Edinburgh Fringe 2017
“In the smouldering kitchen of a remote South African farmhouse, 23 years after apartheid, a single night of brutality and tenderness unfolds between a black farm labourer and his white master’s daughter. The visceral struggles of contemporary South Africa are laid bare as the couple’s deadly attraction spirals out of control and they battle over power, sexuality, memory, mothers and land.”
The play is written and directed by award-winning director and playwright Yael Farber, based on August Strindberg’s play, Miss Julie. Set in post-apartheid South Africa the story exposes, among other themes, the continued difficulties of young women with strict old fashioned parents and race relationships, during this time.
A mysterious woman dressed in traditional clothes of layered skirts a white shawl and a scarf tied around her head arrives in thick fog, she is to stay onstage for most of the play. This is an interesting element, is she an elder of the village or a type of soothsayer? She does not speak, but observes.
The set is very effective on this large wide stage consisting of worn wooden benches, two rows of muddy Wellington boots (suggesting a large retinue of farm staff employed by the master of the house), a stove, a long wooden kitchen table, chairs, and a small hand made bird cage hanging from the ceiling. It takes place in the kitchen of the large household and it’s quite a community in its own right.
Mies Julie, played by Hilda Cronje is the only member of the farm owning family that we meet. She has grown up amongst the help and seems to feel more for them than for her strict traditional father. John, played by Bongile Mantsai is a steadfast servant who does manual jobs on the farm. In addition Christine, John’s mother is played by Oleka Helesi and has devoted her life to the family, scrubs the floors, cleans the house and takes care of everything. All actors are excellent and Cronje and Mantsai rise to the impressive sultry and raw emotional scenes. Both actors portray characters with an emotional and complex arc in their vital, visceral performances, during the fast moving flow of dramatic events. Vividly evocative dialogue and realization about relationships brings out unexpected reactions, which is fascinating and serious.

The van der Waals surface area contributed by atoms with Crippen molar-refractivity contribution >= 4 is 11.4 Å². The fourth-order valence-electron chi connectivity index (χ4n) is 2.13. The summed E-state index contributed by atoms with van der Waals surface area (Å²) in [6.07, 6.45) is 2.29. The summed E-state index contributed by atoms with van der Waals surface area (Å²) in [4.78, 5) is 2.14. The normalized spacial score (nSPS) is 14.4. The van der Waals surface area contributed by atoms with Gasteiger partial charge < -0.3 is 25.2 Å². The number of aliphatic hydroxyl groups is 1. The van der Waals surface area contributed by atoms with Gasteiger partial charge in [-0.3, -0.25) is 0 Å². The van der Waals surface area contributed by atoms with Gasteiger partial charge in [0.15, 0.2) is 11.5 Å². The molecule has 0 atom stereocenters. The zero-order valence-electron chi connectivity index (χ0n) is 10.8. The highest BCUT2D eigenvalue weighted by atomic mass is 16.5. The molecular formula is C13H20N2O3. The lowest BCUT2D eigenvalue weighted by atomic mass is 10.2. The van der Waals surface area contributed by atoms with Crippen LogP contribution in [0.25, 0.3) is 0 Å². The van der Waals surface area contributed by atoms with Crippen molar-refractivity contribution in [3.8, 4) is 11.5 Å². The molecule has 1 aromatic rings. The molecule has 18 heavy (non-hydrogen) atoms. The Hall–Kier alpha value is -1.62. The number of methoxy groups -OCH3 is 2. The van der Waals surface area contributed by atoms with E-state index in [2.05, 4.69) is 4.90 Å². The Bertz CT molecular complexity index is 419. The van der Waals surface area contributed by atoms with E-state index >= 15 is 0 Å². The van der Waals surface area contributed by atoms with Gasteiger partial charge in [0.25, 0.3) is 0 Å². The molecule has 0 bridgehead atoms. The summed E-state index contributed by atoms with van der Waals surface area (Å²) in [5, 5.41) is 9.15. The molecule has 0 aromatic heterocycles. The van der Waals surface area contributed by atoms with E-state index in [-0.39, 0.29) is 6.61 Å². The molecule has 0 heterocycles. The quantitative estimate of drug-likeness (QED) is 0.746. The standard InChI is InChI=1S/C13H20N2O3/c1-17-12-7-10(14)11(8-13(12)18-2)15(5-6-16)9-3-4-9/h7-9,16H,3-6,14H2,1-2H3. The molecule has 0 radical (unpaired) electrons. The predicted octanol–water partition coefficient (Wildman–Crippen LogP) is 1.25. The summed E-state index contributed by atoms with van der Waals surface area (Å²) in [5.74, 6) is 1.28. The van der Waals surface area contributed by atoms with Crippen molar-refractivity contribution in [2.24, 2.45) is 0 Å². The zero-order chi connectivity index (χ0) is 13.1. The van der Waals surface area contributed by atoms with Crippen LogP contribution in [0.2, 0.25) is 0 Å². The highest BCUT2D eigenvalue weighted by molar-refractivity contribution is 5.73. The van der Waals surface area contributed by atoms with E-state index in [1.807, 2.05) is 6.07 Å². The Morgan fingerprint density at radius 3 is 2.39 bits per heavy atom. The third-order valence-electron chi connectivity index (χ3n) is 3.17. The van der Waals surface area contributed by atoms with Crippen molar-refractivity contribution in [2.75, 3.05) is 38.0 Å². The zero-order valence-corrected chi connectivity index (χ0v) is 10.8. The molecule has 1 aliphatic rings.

The setting and atmosphere of a remote dilapidated farm in South Africa, is where time passes slowly and the master wields his power over the servants. It’s a microcosm of post-apartheid times, which is volatile and sensitive. Live music and soundscape plays onstage from two musicians, in clear view of the audience, music is composed and played live by Daniel and Mathew Pencer, with the addition of singer and musician, Tandiwe Nofirst Lungisa. The music and sound complements the mood and further contributes to the anticipation and ominous danger hanging in the air.
Undoubtedly, the tension between Mies Julie and John is palpable, a result of Farber’s taut direction and rich language, with the actors who are completely invested in the drama. It is certainly a play that will make you think afterwards, on the themes, one’s life and that of others. It is a riveting ninety minutes and will not only entertain and enlighten but will also transport everyone to another time and another place.